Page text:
The Imposition of Meaning

From what I’ve observed, human beings tend to take on one of two overall philosophical attitudes toward life, or to alternate between the two. One “outlook/attitude” is to survive in the least painful or most pleasurable state possible. The other “outlook/attitude” is to seek meaning, either in life, the universe, or the theological/metaphysical beyond the tangible we perceive. Some individuals try to balance both outlooks; few, I suspect, succeed. Part of that problem is that, if one isn’t successful at surviving, one doesn’t have the time or resources to seek meaning.

Most, but certainly not all, intelligent individuals I’ve met want to survive as well as possible, while devoting some time and thought to meaning, almost as sung in the now-ancient pop song, “Alfie,” the opening line of which is “What’s it all about, Alfie?” [The song was first a hit sung by the British singer Cilla Black, and then later recorded by Cher, Dionne Warwick, and Barbra Streisand, as well as more than twenty other singers.]

Now there are those human beings for whom meaning beyond maximization of survival is irrelevant. For those who are truly poor, survival has to come first.

But there are those who carry maximization of survival to extremes. As Bud Fox asked in the first Wall Street movie, “How many yachts can you water ski behind? How much is enough?” For such maximizers, meaning lies in how much power and wealth they can accumulate. Even if they owned the entire earth, what would that mean? [I’ll offer an answer to that at the end.]

Not surprisingly, most individuals searching for meaning seem to seek that through religion, as if nothing else could explain and attribute meaning to anything as vast and majestic as the universe, especially since every decade more refined measurements show that it is far vaster than the last set of measurements found it to be. The usually unspoken part of that quest for meaning is: “How am I meaningful in this universe?”

The answer to that is, bluntly, we’re not. The latest calculation on the size of our universe by the Institute of Physics is that it contains two trillion galaxies, each containing something like 200 billion stars.

We’re only meaningful to ourselves and to those who care about us and – for those who believe in a personal Deity – to that Deity. Yet we all want to mean something, somehow, to someone, or to lots of someones.

The only entities that appear to understand this need are other human beings, and most likely, not even all of them.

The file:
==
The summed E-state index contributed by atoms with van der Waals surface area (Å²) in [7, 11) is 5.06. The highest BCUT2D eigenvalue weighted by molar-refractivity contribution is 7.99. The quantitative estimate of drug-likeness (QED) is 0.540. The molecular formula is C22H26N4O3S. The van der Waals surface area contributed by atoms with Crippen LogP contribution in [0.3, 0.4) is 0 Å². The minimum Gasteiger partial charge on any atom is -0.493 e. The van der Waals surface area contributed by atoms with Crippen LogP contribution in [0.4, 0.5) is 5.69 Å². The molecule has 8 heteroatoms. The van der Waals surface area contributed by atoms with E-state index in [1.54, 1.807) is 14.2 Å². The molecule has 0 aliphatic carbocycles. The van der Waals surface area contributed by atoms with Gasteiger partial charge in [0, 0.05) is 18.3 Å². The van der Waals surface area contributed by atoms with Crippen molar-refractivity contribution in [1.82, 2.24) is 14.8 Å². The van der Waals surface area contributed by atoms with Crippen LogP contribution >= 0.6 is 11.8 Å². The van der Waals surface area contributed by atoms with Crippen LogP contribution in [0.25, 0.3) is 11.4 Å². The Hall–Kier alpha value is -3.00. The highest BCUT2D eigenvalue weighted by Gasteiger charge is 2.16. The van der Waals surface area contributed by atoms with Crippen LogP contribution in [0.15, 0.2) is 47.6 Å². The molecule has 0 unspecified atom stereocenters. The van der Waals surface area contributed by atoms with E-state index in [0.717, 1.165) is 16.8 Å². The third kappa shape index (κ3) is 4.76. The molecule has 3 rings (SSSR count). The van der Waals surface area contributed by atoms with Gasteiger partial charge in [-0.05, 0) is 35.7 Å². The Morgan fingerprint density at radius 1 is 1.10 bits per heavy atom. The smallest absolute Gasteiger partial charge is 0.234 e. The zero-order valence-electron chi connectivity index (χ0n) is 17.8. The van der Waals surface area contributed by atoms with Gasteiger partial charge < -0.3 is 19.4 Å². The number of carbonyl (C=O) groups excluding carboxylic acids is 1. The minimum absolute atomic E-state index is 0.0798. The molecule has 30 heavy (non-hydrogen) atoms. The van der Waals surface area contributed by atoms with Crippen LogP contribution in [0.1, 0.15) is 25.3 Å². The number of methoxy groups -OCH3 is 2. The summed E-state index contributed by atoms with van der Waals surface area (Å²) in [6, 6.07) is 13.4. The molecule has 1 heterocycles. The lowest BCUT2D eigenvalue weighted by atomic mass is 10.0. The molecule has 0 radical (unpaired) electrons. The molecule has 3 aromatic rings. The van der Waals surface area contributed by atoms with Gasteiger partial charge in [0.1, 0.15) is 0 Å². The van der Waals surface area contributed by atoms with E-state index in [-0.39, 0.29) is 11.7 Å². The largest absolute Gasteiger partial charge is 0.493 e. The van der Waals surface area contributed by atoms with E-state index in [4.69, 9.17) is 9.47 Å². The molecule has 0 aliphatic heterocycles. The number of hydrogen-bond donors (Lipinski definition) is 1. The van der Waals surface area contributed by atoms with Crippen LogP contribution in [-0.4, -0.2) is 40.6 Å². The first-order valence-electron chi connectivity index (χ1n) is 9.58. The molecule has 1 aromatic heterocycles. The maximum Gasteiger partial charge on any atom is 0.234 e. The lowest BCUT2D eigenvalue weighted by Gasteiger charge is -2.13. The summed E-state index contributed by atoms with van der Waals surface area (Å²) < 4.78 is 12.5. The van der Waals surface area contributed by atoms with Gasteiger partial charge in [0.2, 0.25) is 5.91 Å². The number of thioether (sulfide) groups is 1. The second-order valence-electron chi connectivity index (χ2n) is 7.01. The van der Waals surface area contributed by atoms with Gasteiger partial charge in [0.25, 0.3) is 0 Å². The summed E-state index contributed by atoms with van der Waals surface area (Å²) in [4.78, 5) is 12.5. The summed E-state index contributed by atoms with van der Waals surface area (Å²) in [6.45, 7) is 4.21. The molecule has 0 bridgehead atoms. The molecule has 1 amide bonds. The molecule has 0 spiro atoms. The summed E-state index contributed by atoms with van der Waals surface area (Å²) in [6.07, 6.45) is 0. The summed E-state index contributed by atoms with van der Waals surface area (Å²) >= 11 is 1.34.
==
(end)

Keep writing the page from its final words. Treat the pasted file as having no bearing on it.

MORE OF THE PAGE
Yet, in all too many cases, the followers of each religion or variation of that religion, rather than appreciating the need and the quest for meaning, seem determined that their particular views are the only “true” way of reaching understanding and meaning, and today and historically, seem determined to prove in one way or another, that their belief is the only “true” faith, just as the maximizers of survival are trying to convince themselves and others that billions of dollars mean anything to the universe.

Really? In a universe where the planet on which we live is less than one eighth of one two hundred billionth of one two trillionth of the known universe?

Isn’t that a bit arrogant? Either way?

Maybe we should find a bit more meaning in other people, rather than trying to impose our meanings on them, and in turn, they should stop trying to impose their meanings on us. Then, we might, just might, be able to work on what’s meaningful to all of us.

3 thoughts on “The Imposition of Meaning”

  1. Tom says:

    Meaning – the connection between belief and reality? For humans the meaning you wrote about sounds like an effect on the ego we have and other animals do not seem to have. The focus on self seems only to be affected by significant tragedy involving others, and even then but briefly. It is usually under these circumstances that a wide acknowledgement of assigned meaning seems to be able to be agreed on. Yet we consider humans rational.

  2. Daze says:

    Aristotle labelled these as “hedonism” and “eudaemonia”. A lot of the recent literature of positive psychology concentrates on how hedonic wellbeing is transitory and needs constant feeding with new goodies, while eudaemonic wellbeing has deeper roots and can be fed with small random acts of kindness, as well as Good Works.

  3. Tom says:

    What is relevant to each human are the happenings within and affecting their immediate (ever widening) environment. Even the nova of Alpha Centauri would be irrelevant except to the facts which helps us expand our ability to rationalize. Each life has its own ‘arete’ and this determines both our eudaemonia and hedonist achievables. Understanding our arete should increase our ability to understand meaning in other people.

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